China coronavirus cases may have been four times official figure, says study
New estimates from Hong Kong come amid call for inquiry into outbreak’s origins
More than 232,000 people may have been infected in the first wave of Covid-19 in mainland China, four times the official figures, according to a study by Hong Kong researchers.
China reported more than 55,000 cases as of 20 February but, according to research by academics at Hong Kong University’s school of public health, published in the Lancet, the true number would have been far greater if the definition of a Covid-19 case that was later used had been applied from the outset.
China has now reported more than 83,000 cases. Globally, the death toll from the coronavirus has exceeded 184,000, with the number of cases worldwide standing at more than 2.6m.
The new estimates come amid a mounting clamour for an international inquiry into the coronavirus outbreak’s origins, led by the United States and Australia, although the estimates appear far from constituting the proof of a coverup sought by some on the political right. The US and Australia have called for an international investigation into the handling of the outbreak.
The initial diagnostic criteria for identifying the disease, as the paper’s authors make clear, was very narrow, and was revisited seven times between 15 January and 3 March by China’s national health commission as new information about the disease became available and as laboratory testing capacity was expanded.
The Hong Kong study analysed data up to 20 February taken from the World Health Organization’s mission to Wuhan. It estimated that each of the first four changes increased the proportion of cases detected and counted, by between 2.8 and 7.1 times.
“If the fifth version of the case definition had been applied throughout the outbreak with sufficient testing capacity, we estimated that by 20 February 2020, there would have been 232,000 … confirmed cases in China as opposed to the 55,508 confirmed cases reported,” the study said.
Based on the two factors the authors went back to re-examine how many cases could have been missed if the later criteria had been applied at the beginning of the outbreak.
The researchers point in particular to the very narrow scope of the first diagnostic guidelines, which required six specific criteria to be met for a patient to be a confirmed case of Covid-19. The criteria included a patient’s epidemiological link to Wuhan or a wet market in Wuhan, and a full genome sequencing test of a patient’s respiratory specimen showing a close homology with Covid-19.
“In China, broadening the case definitions over time allowed a greater proportion of infections to be detected as cases,” the researchers wrote.
“The true number of infections could still be higher than that currently estimated, considering the possibility of under-detection of some infections, particularly those that were mild and asymptomatic, even under the broadest case definitions.”
There have been controversies in many countries about the counting of deaths and infections, but China in particular has been accused of a lack of transparency over the reporting of its figures. Last week it said that the death toll in Wuhan, where the virus is believed to have originated, was in fact 50% higher than first reported.
In the UK there has been a disparity between the government’s daily figures, which only count deaths in hospitals, and the figures published weekly by the Office of National Statistics, which include deaths in the community.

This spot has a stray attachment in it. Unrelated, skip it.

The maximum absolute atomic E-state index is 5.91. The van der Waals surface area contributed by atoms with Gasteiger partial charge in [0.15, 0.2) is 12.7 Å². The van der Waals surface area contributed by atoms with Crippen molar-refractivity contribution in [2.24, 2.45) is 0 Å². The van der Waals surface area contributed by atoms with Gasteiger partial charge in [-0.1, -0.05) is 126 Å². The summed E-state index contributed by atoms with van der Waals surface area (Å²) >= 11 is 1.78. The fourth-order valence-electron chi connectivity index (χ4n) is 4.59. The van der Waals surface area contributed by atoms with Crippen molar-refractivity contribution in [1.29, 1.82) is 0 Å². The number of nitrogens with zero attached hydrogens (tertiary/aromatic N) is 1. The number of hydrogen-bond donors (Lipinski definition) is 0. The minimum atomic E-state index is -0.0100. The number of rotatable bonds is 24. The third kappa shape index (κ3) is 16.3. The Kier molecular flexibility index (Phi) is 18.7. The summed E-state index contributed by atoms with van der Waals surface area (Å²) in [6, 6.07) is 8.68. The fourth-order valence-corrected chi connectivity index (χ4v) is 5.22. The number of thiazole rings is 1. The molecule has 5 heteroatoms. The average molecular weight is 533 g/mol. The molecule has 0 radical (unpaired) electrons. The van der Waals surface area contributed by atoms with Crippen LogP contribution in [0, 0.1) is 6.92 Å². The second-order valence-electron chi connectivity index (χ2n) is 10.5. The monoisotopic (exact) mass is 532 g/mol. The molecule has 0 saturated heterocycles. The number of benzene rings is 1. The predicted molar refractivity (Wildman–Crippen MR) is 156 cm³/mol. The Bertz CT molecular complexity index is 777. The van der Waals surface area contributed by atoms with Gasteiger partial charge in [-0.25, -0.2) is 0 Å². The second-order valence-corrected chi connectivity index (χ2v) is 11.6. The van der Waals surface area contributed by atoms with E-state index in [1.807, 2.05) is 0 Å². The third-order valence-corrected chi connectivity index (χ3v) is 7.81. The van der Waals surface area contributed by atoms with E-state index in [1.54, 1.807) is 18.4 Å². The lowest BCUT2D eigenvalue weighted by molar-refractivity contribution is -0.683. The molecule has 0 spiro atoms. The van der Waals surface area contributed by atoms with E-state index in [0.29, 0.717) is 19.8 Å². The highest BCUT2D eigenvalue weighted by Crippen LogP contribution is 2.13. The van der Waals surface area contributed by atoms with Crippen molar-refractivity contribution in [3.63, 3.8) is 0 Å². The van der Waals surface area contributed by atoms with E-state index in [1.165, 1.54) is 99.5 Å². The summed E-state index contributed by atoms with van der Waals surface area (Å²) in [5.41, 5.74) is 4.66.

An analysis by the Financial Times this week suggested the true death toll in the UK could be 41,000 – twice what has been recorded.
Equally it is assumed that official figures for infections in the UK are much lower than the true figures, owing to a lack of testing.
Similar issues were highlighted in Spain on Thursday, when the federal government and Madrid’s regional government reported conflicting figures for deaths.
The Trump administration’s public accusations against China of a lack of transparency over the origins of the virus and the reporting of its figures have provoked anger in Beijing.
On Wednesday China’s ambassador to the US, Cui Tiankai, said there needed to be “a serious rethink of the foundations” of US-China relations. He also criticised politicians in the US for ignoring scientists and making “groundless” accusations.
The same day, the US secretary of state, Mike Pompeo, said the US believed that China failed to report the outbreak of the virus in a timely manner.
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The US, mainly via president Donald Trump, has amplified theories that the virus escaped from a Chinese lab, without evidence.
On Wednesday evening, Trump rebuked a state governor and Republican ally over his decision to reopen bowling alleys, hair salons and other businesses on Friday “in violation” of the phased federal guidelines.
Despite having voiced support for US citizens protesting against lockdowns, Trump said of the Georgia governor, Brian Kemp: “I want him to do what he thinks is right, but I disagree with him on what he’s doing.”
The US’s most senior infectious diseases expert, Dr Anthony Fauci, also urged against Kemp’s decision.
At the same press conference however there was complete contradiction between Trump and his experts over the risk of a virus resurgence later in the year.
Trump said the director of the Centers for Disease Control and Prevention, Dr Robert Redfield, had been “totally misquoted” in an article about the dangers of the virus during flu season. Redfield, standing by Trump at the podium, told reporters: “I’m accurately quoted in the Washington Post”.
Fauci said he was “convinced” of the risk of resurgence, adding: “We will have coronavirus in the fall.”